$220 million research complex hopes to find home in Mower County
Published 8:34 am Friday, February 11, 2022
Public-private partnership envisions significant advancements and contributions to Minnesota’s $112 billion annual economic impact in food and agriculture sector
The University of Minnesota is exploring the development of an advanced agricultural research complex in Mower County, a vision for innovative research and workforce development in Minnesota to address an important market need helping farmers and industry meet this crucial moment in sustainable food production.
Through a collaborative public-private partnership, including the U of M, elected officials and leaders from the private sector, the Future of Advanced Agriculture Research in Minnesota (FAARM) would include world-class facilities, as well as several hundred acres of fields and land to further support FAARM’s mission.
“The collaborative vision fueling this project creates an extraordinary opportunity: unmatched preparation for students as they work toward productive careers, a platform for new world-class discovery and an engine that will drive strong economic outcomes for all Minnesotans,” said U of M President Joan Gabel in a press release Thursday. “The University of Minnesota has been a leader in ag-innovation since our first days over 170 years ago. We’re proud of that legacy but we know we must continue to invest in this work and deliver practical and visionary solutions. The Future of Advanced Agriculture Research in Minnesota project exemplifies exactly that.”
From farm to fork, this complex will serve as a state-of-the-art teaching and research hub that will propel vital discoveries and further establish Minnesota’s position as a global catalyst and leader in food and agriculture innovation.
The vision is to create a modern advanced agriculture complex driven by a “one health” approach that studies every aspect of cattle, swine and poultry – from the crops used to feed them, to the intersection of human and animal health, and to the interactions of animals on soil health, water quality and climate.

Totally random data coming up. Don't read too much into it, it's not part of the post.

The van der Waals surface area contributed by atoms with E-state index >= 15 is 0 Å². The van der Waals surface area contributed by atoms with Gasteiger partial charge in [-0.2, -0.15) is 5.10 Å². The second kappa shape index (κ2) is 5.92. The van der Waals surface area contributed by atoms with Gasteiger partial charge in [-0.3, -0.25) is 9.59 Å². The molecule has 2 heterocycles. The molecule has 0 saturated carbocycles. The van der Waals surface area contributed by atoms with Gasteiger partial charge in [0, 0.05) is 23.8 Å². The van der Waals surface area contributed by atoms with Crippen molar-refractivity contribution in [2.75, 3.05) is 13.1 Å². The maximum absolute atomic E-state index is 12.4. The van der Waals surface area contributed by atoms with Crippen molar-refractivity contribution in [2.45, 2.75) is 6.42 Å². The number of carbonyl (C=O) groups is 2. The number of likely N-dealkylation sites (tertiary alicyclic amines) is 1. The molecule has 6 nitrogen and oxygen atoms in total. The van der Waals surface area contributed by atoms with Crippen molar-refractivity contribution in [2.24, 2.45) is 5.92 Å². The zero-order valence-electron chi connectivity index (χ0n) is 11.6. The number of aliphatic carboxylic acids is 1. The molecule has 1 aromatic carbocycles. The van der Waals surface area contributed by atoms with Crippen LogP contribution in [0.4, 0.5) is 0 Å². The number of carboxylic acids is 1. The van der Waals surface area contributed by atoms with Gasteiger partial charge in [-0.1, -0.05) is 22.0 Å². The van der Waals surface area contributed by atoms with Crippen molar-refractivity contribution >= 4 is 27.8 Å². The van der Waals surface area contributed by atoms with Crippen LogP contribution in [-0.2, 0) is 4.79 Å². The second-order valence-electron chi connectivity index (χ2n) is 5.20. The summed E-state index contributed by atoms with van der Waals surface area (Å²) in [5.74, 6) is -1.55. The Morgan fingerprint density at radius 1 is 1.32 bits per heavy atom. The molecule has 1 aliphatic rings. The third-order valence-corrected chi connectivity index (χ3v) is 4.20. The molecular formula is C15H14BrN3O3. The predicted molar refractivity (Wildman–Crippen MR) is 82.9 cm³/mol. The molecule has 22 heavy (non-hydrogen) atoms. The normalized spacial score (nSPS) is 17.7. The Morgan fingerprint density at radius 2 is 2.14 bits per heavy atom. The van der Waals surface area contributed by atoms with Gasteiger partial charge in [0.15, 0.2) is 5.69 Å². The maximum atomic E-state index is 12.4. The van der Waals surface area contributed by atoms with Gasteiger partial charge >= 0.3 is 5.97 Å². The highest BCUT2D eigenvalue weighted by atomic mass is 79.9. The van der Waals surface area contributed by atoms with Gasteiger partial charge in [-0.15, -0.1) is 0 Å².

“Now more than ever, our farmers and industry are operating in an increasingly fast-paced world with rapidly advancing technology,” said Brian Buhr, dean of the University of Minnesota’s College of Food, Agricultural and Natural Resource Sciences. “The challenges to feed a growing population while reducing the environmental footprint of farming are critical as our climate continues to change and we pursue scientific solutions to adapt. This complex will allow us to be at the forefront of emerging food and agriculture education and research that will transform how we produce food and protect the environment at every step of the supply chain.”
The total project is estimated at about $220 million, with facility development occurring over the next five years. To support this effort, the University is asking for $60 million through a state capital request for planning, land acquisition, predesign and design of the initial phase. Additionally, the U of M anticipates funding from a variety of public and private sources, including a pledged cornerstone commitment of $60 million already made by The Hormel Foundation.
“The Hormel Foundation is excited to be partnering with the University of Minnesota in its quest to build a new agriculture research and education center in the Austin area,” said Jeff Ettinger, chair of The Hormel Foundation Board.
FAARM will deliver practical solutions for today and forward-looking ideas for tomorrow with the help of cutting-edge technology and tools, including predictive analytics, big data, robotics and artificial intelligence. Educating students on these modern approaches to agriculture will ensure a continued talent pipeline is prepared to become Minnesota’s next generation of tech-savvy food and agriculture professionals.
Through a collaboration with Riverland Community College, in Austin, Minn., FAARM also envisions providing a range of educational offerings for learners of all ages — K-12, post-secondary technical and associate degrees, baccalaureate and graduate degrees, and outreach education to the broader public. This collaboration will foster job development opportunities for the food and agriculture sector in need of increased training for its future workforce, as well as nurture entrepreneurs who will play a key role in market innovation.
“Agriculture is an important cornerstone of the economy in south central Minnesota,” said Dr. Adenuga Atewologun, president of Riverland Community College. “Riverland serves a key role preparing the region’s farmers to be successful, and I look forward to partnering with the University of Minnesota for the future benefit of the citizens and farmers of our region.”
This funding proposal is part of the University’s state legislative request for the 2022 legislative session. Each program and project in the request aims to accelerate and strengthen the University of Minnesota’s unique ability to address the most pressing challenges facing Minnesotans, today and into the future.